ISLAMABAD— International human rights group Amnesty International has documented what it says is an alarming amount of violence and intimidation faced by the news media in Pakistan. Ayaz Gul reports that researchers say journalists face threats from the country’s intelligence services, political groups and militant groups like the Taliban.
In the report released Wednesday, London-based Amnesty International harshly criticizes Pakistani authorities for “almost completely” failing to stem abuses against journalists or to bring to account those responsible.
Amnesty says since the restoration of democratic rule in Pakistan six years ago, 34 reporters have been killed in attacks, but justice has so far been served in only one case. The group says many more journalists have been threatened, harassed, abducted, tortured or escaped assassination attempts.
David Griffiths, Amnesty International’s deputy Asia-Pacific director, says virtually any sensitive story leaves Pakistani journalists at risk of violence from one side or another.
“Journalists in Pakistan are under fire from both sides and the report shows that the perpetrators of crimes against journalists, which are happening at an alarming scale, could be a wide range of state or non-state actors - so there is a real sense of journalists under siege in Pakistan," says Griffiths.
A number of journalists interviewed by Amnesty International complained of harassment or attacks by individuals they claimed were connected to the feared military spy agency, the Directorate for Inter-Services Intelligence (ISI). The report notes the intelligence agency “has been implicated in several abductions, torture and killings of journalists, but no serving ISI officials has ever been held to account - allowing it to effectively operate beyond the reach of the law."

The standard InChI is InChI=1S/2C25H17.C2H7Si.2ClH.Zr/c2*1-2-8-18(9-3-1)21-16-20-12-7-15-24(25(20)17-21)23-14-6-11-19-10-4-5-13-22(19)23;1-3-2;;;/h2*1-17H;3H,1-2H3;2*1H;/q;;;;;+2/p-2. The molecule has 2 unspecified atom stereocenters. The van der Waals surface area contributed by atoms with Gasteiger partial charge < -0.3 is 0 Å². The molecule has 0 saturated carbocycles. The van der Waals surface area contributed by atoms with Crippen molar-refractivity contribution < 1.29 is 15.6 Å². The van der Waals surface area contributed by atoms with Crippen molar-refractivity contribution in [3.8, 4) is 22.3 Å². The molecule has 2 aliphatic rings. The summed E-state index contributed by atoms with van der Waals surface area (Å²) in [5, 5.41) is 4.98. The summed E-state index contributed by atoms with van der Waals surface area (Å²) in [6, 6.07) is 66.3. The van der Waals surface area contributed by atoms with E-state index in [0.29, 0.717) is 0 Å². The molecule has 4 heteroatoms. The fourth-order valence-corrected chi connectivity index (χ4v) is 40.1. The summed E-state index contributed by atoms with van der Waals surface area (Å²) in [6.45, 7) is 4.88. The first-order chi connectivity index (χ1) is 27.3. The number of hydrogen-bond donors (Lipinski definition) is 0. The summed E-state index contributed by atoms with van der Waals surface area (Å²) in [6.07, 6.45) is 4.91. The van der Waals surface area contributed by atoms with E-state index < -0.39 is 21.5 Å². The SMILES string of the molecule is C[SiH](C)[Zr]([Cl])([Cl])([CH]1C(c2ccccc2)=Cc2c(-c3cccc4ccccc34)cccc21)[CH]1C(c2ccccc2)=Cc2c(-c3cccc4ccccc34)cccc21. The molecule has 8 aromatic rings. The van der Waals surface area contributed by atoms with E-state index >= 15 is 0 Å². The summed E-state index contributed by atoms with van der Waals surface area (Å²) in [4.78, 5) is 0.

Griffiths says that the government has promised to improve the dire situation for journalists but few concrete steps have been taken.
“A critical step will be for Pakistan to investigate its own military and intelligence agencies and ensure that those responsible for human rights violations against journalists are brought to justice. This will send a powerful signal to those who target journalists that they no longer have free reign. Without these urgent steps Pakistan’s media could be intimated into silence,” says Griffiths.
The ‘Mir’ case
The latest incident of violence against journalists happened in the southern port city of Karachi on April 19 when prominent political talk show host, Hamid Mir, was shot and wounded while he was on his way to the studio of his employer, Geo TV. Mir accused ISI's chief of orchestrating the shooting. For hours, the private channel aired the allegations that have been denied by Pakistan's military.
The military has now asked the government regulator to cancel the license of the country’s largest television network, a move that would force Geo off the air. The dispute has also encouraged dozens of other private television stations to launch an aggressive campaign against Geo, condemning it for blaming the ISI for the attack on Mir before authorities completed their own investigation.
Veteran human rights activist I. A. Rehman of the independent Human Rights Commission of Pakistan echoes concerns highlighted in Amnesty's report. Rehman also criticizes the divisive media battle sparked by the attack on Mir.
“We are extremely concerned and we feel that journalists are at risk in Pakistan and we also feel that they are not receiving protection (from the government). We are also extremely concerned at the signs of disunity in the media's ranks,” says Rehman.
In its report, Amnesty says Pakistani journalists are also victims of human rights abuses by non-state groups across the country. The group says aggressive competition means that powerful political actors across the country put severe pressure on journalists for favorable coverage. In the country’s largest city and commercial hub, Karachi, supporters of the Muttahida Qaumi Movement (MQM) party and some Islamist groups are accused of harassing or killing journalists they consider critical.
Amnesty says that in conflict-ridden regions of Pakistan's northwest and the southwestern province of Baluchistan, the Taliban, militant group Lashkar-e-Jhangvi and ethnic Baluch armed groups openly threaten reporters with death and attack them in retaliation for seeking to highlight their abuses or for not promoting their ideology.